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Issue #1555      11 July 2012

Bloody Sunday murder probe “must be kept non-political”

The murder investigation into the 1972 Bloody Sunday massacre must be free of “interference, prevarication and destroying of evidence” said the British state Sinn Fein.

Police Service of Northern Ireland Chief Constable Matt Baggot announced the investigation last week, saying it may take up to four years to complete.

It’s been sparked by the findings of the Saville inquiry which found that all those killed and injured on Bloody Sunday were innocent and that there was no justification for the army opening fire on the civil rights demonstrators.

The inquiry also found that Deputy First Minister Martin McGuinness had “probably” been armed with a sub-machine gun that day but had done nothing to justify the army’s actions.

The murder investigation has been welcomed by the relatives of those killed, and the SDLP (Social and Democratic Labour Party) and Sinn Fein but there was opposition from unionists, with the DUP (Democratic Unionist Party) demanding that Mr McGuinness also be investigated and some suggesting a “hierarchy of victimhood.”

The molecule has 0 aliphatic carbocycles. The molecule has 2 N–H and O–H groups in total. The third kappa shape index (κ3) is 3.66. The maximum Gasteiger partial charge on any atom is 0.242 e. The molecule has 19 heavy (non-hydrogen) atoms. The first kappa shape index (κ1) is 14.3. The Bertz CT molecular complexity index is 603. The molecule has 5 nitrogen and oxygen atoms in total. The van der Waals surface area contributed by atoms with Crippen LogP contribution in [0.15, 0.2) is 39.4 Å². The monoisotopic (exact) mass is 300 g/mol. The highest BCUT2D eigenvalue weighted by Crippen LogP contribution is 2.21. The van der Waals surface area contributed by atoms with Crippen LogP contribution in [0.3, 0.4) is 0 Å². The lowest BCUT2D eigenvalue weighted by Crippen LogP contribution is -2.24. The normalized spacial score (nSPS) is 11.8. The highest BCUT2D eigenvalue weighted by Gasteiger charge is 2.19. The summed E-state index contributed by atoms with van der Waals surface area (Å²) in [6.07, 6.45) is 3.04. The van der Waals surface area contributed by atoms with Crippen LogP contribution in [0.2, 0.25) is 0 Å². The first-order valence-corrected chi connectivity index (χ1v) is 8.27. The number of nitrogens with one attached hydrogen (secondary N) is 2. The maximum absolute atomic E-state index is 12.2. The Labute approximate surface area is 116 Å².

Kate Nash, whose brother William was among the Bloody Sunday victims, said: “We never asked for an inquiry. We always asked for prosecutions because my brother was an innocent victim. They were all innocent.”

She said the police inquiry should go to wherever the evidence took them, even if it meant Mr McGuinness being questioned as well.

SDLP Foyle MP Mark Durkan said the Saville report’s findings made it “perfectly understandable and proper” that a murder investigation has been launched.

“They should not be meeting resistance from political representatives,” he added.

And Sinn Fein MLA Raymond McCartney said: “Following the revelations at the Saville Inquiry and the acceptance by British Prime Minister, David Cameron that the killings were “unjustified and unjustifiable” today’s development comes as no surprise.

“I hope that once initiated that the British government and its agencies co-operate fully and that we don’t have a repeat of the interference, prevarication and destroying of evidence that we witnessed during the Saville inquiry.”

But Northern Ireland Police Federation chairman Terry Spence questioned why overstretched police resources were to be devoted to “a particular event” when the unsolved murders of 211 police officers and over 2,000 civilian unsolved murders were being investigated through the Historical Enquiries Team.

Morning Star  

Next article – Monti cabal to cut €26 billion

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